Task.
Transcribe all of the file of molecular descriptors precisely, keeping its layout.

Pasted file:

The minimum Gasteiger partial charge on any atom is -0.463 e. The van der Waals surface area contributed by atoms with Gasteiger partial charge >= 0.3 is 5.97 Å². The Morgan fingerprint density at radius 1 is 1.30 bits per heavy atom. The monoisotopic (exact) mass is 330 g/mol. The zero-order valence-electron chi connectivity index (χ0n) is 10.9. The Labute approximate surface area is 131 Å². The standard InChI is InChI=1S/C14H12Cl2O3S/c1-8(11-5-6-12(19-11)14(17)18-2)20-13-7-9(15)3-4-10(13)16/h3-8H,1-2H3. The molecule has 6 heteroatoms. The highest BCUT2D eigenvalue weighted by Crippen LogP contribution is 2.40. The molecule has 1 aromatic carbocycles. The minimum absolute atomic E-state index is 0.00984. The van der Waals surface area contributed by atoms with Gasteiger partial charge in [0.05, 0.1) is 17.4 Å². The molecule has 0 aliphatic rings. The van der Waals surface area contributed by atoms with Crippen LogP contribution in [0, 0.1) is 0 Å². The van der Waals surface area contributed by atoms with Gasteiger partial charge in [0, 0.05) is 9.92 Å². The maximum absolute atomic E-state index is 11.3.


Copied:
The minimum Gasteiger partial charge on any atom is -0.463 e. The van der Waals surface area contributed by atoms with Gasteiger partial charge >= 0.3 is 5.97 Å². The Morgan fingerprint density at radius 1 is 1.30 bits per heavy atom. The monoisotopic (exact) mass is 330 g/mol. The zero-order valence-electron chi connectivity index (χ0n) is 10.9. The Labute approximate surface area is 131 Å². The standard InChI is InChI=1S/C14H12Cl2O3S/c1-8(11-5-6-12(19-11)14(17)18-2)20-13-7-9(15)3-4-10(13)16/h3-8H,1-2H3. The molecule has 6 heteroatoms. The highest BCUT2D eigenvalue weighted by Crippen LogP contribution is 2.40. The molecule has 1 aromatic carbocycles. The minimum absolute atomic E-state index is 0.00984. The van der Waals surface area contributed by atoms with Gasteiger partial charge in [0.05, 0.1) is 17.4 Å². The molecule has 0 aliphatic rings. The van der Waals surface area contributed by atoms with Crippen LogP contribution in [0, 0.1) is 0 Å². The van der Waals surface area contributed by atoms with Gasteiger partial charge in [0, 0.05) is 9.92 Å². The maximum absolute atomic E-state index is 11.3.